On a walk with friends recently I fell into step and conversation with a close friend who had lost a parent many years ago. We spoke about grief, about mourning, about how waves come and about how waves go. We discussed all sorts of emotions around the death of a loved one. At some point during our memorable talk I finally articulated a feeling/thought I'd been having for a number of weeks. It's a tough one to understand but one she immediately related to and empathised with. Here it is:
"My grief is more powerful than yours and I own it"
I have since realised that the first half of this sentence is not true. I don't think any one person's grief is more or less important/powerful than the next. I believe that the pain and suffering of one person is utterly unique and can/should stand alone rather than be compared. Every relationship is different.
The second half of the sentence is what I want to look at. I thought that by being Liane's husband I felt the hurt of her death more keenly than anyone else. I found it really hard to see friends and family so upset. "You aren't feeling what I am feeling" I thought to myself. But how could I know? I don't know what Liane said or did with others, what effect she had, what they feel in return. It's not for me to say or guess. But the feeling remained - a sort of odd possession of the hurt. I saw people sharing photos, memories, ideas, feelings and felt like they were insincere and taking something from me that was mine. I then disliked myself for that thought. My heart and my mind were in a turmoil of pain, jealousy, confusion and I couldn't get on top of it.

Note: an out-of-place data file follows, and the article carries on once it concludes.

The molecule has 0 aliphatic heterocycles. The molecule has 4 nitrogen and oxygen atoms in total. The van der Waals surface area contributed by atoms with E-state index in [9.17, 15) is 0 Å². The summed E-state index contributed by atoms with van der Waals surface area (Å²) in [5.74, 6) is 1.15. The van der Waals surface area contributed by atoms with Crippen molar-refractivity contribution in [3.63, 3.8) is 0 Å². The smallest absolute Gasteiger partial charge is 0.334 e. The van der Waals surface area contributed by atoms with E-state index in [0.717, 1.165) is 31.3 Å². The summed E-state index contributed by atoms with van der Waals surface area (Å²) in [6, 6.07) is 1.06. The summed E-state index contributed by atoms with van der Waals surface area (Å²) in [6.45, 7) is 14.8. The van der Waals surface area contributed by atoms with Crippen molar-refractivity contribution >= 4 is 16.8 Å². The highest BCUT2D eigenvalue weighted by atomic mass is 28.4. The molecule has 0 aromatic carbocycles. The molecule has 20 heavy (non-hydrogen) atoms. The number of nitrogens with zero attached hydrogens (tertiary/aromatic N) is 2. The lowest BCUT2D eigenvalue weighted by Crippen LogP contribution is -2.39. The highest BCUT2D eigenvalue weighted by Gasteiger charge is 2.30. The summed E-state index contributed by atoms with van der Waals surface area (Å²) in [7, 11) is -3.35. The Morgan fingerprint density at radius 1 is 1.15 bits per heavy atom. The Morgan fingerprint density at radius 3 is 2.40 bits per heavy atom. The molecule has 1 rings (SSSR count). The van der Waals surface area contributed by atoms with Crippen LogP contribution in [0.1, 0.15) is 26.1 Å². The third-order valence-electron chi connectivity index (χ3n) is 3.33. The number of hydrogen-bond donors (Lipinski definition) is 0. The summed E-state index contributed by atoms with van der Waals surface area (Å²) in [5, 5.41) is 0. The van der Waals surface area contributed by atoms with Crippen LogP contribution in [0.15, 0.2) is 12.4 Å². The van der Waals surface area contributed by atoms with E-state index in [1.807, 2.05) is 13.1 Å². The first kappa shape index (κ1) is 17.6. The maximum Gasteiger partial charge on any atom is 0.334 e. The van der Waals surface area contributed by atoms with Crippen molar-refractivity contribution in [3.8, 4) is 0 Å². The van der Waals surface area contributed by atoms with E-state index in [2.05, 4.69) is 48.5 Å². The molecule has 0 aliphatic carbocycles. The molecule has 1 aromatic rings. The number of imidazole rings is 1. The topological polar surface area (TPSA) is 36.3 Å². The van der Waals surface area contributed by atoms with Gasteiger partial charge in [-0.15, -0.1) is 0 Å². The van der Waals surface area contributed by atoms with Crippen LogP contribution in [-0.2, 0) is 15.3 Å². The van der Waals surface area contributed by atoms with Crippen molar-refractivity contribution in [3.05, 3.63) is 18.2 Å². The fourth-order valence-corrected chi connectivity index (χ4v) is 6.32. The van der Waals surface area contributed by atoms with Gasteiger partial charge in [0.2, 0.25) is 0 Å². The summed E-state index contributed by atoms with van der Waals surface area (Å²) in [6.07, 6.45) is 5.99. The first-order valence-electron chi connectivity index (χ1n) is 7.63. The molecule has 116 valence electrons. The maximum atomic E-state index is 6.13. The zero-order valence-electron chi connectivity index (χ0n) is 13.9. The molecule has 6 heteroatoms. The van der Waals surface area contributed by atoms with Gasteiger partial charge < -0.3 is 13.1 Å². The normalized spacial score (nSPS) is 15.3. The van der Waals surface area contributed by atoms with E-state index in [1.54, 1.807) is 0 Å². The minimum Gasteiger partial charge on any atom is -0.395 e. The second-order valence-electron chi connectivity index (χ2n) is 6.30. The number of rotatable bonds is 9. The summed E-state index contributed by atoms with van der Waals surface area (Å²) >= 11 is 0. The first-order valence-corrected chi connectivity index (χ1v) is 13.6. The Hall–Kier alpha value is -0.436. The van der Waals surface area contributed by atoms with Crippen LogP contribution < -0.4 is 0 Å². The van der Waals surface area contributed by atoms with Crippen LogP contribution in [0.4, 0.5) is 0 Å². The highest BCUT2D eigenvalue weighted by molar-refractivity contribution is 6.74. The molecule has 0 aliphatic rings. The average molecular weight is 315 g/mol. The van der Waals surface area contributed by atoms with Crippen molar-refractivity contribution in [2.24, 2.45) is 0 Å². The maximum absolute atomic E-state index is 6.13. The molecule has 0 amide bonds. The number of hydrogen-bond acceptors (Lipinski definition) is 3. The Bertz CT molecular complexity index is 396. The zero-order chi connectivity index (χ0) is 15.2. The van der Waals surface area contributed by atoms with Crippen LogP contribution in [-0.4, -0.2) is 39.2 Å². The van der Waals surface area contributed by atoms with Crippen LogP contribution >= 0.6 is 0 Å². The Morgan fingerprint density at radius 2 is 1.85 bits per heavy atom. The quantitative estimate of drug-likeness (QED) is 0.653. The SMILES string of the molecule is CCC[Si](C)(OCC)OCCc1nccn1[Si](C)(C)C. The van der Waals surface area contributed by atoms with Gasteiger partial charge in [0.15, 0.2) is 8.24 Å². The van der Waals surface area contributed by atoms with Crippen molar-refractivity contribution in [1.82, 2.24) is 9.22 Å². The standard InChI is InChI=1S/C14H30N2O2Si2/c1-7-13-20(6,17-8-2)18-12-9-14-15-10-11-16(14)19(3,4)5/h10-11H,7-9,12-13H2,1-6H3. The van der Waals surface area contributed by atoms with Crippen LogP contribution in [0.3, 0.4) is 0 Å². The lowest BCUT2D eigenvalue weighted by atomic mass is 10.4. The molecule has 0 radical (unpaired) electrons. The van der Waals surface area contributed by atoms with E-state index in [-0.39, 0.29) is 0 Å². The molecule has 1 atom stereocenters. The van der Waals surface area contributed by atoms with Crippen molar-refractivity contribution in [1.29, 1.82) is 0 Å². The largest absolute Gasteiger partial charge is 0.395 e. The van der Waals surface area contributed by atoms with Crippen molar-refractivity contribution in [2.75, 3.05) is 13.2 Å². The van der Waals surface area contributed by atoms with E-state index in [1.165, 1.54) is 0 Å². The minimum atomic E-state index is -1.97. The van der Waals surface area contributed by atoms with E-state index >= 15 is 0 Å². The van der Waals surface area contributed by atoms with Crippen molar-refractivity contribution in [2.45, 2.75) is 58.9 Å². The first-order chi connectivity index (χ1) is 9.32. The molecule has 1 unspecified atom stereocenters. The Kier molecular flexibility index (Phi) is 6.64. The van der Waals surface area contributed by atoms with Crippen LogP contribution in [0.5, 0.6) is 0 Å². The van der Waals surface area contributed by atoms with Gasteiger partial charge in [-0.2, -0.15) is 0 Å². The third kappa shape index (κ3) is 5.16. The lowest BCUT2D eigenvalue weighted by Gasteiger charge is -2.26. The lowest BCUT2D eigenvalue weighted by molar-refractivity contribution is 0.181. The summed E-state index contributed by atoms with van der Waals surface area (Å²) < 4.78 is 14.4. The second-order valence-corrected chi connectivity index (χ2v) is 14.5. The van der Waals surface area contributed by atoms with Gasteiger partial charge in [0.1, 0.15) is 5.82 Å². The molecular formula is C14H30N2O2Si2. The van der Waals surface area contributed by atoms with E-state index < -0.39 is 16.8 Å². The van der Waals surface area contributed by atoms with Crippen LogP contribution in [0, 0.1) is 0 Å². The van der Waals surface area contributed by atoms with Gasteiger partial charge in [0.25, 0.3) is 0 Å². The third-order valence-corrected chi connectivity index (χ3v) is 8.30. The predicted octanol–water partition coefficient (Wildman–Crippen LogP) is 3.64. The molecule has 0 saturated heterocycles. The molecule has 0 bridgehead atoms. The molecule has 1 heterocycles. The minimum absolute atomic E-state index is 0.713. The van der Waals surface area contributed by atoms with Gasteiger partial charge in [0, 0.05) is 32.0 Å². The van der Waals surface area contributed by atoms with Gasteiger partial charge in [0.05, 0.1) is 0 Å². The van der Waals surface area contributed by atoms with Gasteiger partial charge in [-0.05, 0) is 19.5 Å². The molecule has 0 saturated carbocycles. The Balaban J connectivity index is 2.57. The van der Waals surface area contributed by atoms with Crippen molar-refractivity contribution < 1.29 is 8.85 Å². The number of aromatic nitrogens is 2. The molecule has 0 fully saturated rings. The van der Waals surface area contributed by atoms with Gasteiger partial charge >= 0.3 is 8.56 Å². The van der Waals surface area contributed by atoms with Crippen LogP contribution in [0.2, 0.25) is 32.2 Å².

What I've come to see is that nobody owns grief. It is an intensely personal and sharp emotion but can/should be shared. The relief I feel when I pick up the phone and talk to Liane's family/friends and hear that they are going through so many things I thought I was facing alone is huge. So many have said it but living it is harder - together we are stronger.